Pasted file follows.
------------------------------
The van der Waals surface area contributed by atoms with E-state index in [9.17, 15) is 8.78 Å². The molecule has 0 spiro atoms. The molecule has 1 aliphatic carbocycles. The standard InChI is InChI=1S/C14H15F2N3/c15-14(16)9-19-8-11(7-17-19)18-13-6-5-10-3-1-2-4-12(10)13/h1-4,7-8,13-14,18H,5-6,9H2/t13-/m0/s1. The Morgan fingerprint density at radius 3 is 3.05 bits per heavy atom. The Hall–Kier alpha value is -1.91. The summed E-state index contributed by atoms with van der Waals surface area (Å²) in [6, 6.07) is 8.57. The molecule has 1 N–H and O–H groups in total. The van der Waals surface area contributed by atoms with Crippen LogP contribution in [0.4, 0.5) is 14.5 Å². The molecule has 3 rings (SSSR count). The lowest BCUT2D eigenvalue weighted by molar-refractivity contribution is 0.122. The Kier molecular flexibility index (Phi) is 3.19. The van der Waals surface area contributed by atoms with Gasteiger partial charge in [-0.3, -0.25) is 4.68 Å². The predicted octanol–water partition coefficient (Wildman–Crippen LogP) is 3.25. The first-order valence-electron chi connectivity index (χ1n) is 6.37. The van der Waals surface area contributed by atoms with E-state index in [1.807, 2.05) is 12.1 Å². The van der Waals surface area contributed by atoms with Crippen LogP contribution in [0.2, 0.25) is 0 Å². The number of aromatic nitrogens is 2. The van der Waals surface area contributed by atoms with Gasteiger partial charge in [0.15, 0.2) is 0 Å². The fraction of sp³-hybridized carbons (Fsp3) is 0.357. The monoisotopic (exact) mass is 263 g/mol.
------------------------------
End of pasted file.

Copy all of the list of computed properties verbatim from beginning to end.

The van der Waals surface area contributed by atoms with E-state index in [9.17, 15) is 8.78 Å². The molecule has 0 spiro atoms. The molecule has 1 aliphatic carbocycles. The standard InChI is InChI=1S/C14H15F2N3/c15-14(16)9-19-8-11(7-17-19)18-13-6-5-10-3-1-2-4-12(10)13/h1-4,7-8,13-14,18H,5-6,9H2/t13-/m0/s1. The Morgan fingerprint density at radius 3 is 3.05 bits per heavy atom. The Hall–Kier alpha value is -1.91. The summed E-state index contributed by atoms with van der Waals surface area (Å²) in [6, 6.07) is 8.57. The molecule has 1 N–H and O–H groups in total. The van der Waals surface area contributed by atoms with Crippen LogP contribution in [0.4, 0.5) is 14.5 Å². The molecule has 3 rings (SSSR count). The lowest BCUT2D eigenvalue weighted by molar-refractivity contribution is 0.122. The Kier molecular flexibility index (Phi) is 3.19. The van der Waals surface area contributed by atoms with Gasteiger partial charge in [-0.3, -0.25) is 4.68 Å². The predicted octanol–water partition coefficient (Wildman–Crippen LogP) is 3.25. The first-order valence-electron chi connectivity index (χ1n) is 6.37. The van der Waals surface area contributed by atoms with E-state index in [1.807, 2.05) is 12.1 Å². The van der Waals surface area contributed by atoms with Crippen LogP contribution in [0.2, 0.25) is 0 Å². The number of aromatic nitrogens is 2. The van der Waals surface area contributed by atoms with Gasteiger partial charge in [0.15, 0.2) is 0 Å². The fraction of sp³-hybridized carbons (Fsp3) is 0.357. The monoisotopic (exact) mass is 263 g/mol.